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Mobility for Lifters: How to Warm Up, Cool Down, and Lift Bigger

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When done properly, weight training puts a healthy stress on your muscles, connective tissues, nervous system, and skeleton. Proper training requires that you get the body sufficiently warmed up before any lifting session and you cool down afterward.

When it comes to mobility for lifters, it’s important to focus on the appropriate muscles and joints for the lifts you’ll be doing in any particular session. So, this article is going to provide you with several mobility routines for before and after specific lifts. These routines are demonstrated in videos, and all you’ll have to do is follow along.

I’ve focused on the big lifts that commonly show up in most strength programs:

  • Back squat
  • Deadlift
  • Press
  • Barbell row
  • Bench press

Note: I have not included the Olympic lifts because the elements required for these are a different type of preparation that I’ll address in a separate piece.

The emphasis in this article is going to be around the use of barbells, but a lot of what I’m going to show you can also be applied to kettlebells, dumbbells, or any other implement that can be used for these same lifts. While the tools may look different, the mechanics of your body are essentially the same.

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Mobility for Lifters (Who Want to Lift More and Be Injured Less)

Back Squat Prep

Often referred to as the king of lifts, the back squat not only builds muscle, but strengthens connective tissue, builds bone density, stimulates the nervous system, and works multiple joints at the same time.

Follow this video for a great warm up or cool down for your next back squat session:

Deadlift Prep

Deadlifts are very basic. Simply pick up an object and then put it down in a controlled fashion. Proper form in the deadlift is key to doing it safely. Proper mobility is crucial to being able to get into and then maintain a solid deadlift position.

This video will hit the major and less well-known parts of your body involved in the deadlift:

Press Prep

The press, or what some call the strict press, can be one of the most frustrating of lifts because of its emphasis on your arms and the lack of ability to include your lower body in the movement. The press is a great way to both build and assess your overall upper-body strength. But many of us lack the requisite mobility to do the press safely and effectively.

Follow this video for some before and after tips to getting the most out of your pressing sets:

Barbell Row Prep

Traditionally, the barbell row or bent-over barbell row isn’t one of the major lifts. However, I’m a firm believer it should be part of everyone’s training routine. Why? Because the muscles in the back of the body are what keep us walking upright and have a major impact on the quality of our golden years.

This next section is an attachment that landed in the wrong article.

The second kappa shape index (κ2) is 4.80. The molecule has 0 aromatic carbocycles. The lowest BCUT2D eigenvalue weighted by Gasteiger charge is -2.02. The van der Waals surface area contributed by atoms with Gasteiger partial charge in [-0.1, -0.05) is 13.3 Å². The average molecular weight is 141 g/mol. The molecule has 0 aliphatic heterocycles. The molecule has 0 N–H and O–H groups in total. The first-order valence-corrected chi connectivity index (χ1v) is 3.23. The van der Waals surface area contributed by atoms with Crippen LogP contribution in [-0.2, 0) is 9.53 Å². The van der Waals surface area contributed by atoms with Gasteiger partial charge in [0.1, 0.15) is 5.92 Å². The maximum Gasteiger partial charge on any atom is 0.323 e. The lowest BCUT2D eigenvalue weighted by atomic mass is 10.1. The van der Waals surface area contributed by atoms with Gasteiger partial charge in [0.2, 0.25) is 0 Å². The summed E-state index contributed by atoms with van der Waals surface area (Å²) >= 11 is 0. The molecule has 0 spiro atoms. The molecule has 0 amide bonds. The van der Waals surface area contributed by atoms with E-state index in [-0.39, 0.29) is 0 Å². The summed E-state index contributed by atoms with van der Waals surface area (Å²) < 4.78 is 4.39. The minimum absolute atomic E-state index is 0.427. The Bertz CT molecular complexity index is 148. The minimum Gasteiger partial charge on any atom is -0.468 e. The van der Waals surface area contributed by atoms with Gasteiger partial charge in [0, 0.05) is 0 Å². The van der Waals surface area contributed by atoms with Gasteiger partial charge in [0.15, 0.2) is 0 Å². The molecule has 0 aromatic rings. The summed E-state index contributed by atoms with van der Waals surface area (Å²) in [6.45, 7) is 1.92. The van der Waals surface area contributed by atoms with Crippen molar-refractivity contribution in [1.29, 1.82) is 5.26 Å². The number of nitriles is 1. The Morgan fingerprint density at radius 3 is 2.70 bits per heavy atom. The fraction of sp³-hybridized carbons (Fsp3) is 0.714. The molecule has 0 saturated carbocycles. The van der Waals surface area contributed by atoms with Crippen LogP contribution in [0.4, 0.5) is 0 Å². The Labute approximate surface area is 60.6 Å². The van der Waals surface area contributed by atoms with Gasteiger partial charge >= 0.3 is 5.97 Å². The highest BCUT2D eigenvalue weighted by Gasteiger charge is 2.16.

This video will help you ensure you get the most benefit from this oft-forgotten lift:

Bench Press Prep

I remember my own training in high school and how nothing made us feel as accomplished as higher numbers on our bench press. Unfortunately, many of us didn’t know the proper way to prepare for this lift (or how to take care of ourselves post training) to gain the most out of it. Consequently, avid bench pressing has resulted in many a shoulder injury and compounded the problems related to chronic sitting and bad posture. All is not lost, though.

The tips in this video can correct anatomical issues and increase your bench press benefits:

The Lasting Value of Mobility for Lifters

A good mobility routine is what will keep us lifting and thriving for years to come. I can’t stress enough how fundamental this is to good health, whether you’re talking mobility for lifters or mobility just for life itself. Regularly practicing your mobility is the same as flossing or eating your vegetables.

Take advantage of the gems in these videos and let me know what kinds of changes you see. Keep thriving.

Jeff Baker
Jeff Baker loves what he does — that’s the simple answer to why he became a coach. He gets to show up each day to work with wonderful coaches, watching his clients grow and prosper with new strength and health. Coaching allows Jeff to combine his enthusiasm for health and fitness with his love for teaching and opening people up to new experiences and possibilities.

As part of the team at The Whole Life Challenge, his goals are to endow our clients with a love for challenges and accomplishing goals. Jeff wants them to appreciate the perseverance it takes to achieve something of meaning and the feeling of accomplishment once they’ve done so.

Athletics and strength have always been a part of Jeff’s life. He has spent almost thirty years playing soccer and, in that time, put a lot of effort into developing his speed and strength, both on and off the field. When Jeff found CrossFit, he was working down the street from a small gym that was just about to open. Discovering CrossFit and beginning his career as a coach was a turning point in Jeff’s life he never saw coming, but it has been one of the best things to ever happen to him.

Jeff continues to derive a great deal of enjoyment in helping people achieve a better quality of life through health, wellness, and the community he works in. As Ghandi said, “The best way to find yourself is to lose yourself in the service of others.” Eight years ago, Jeff found out just how true that can be.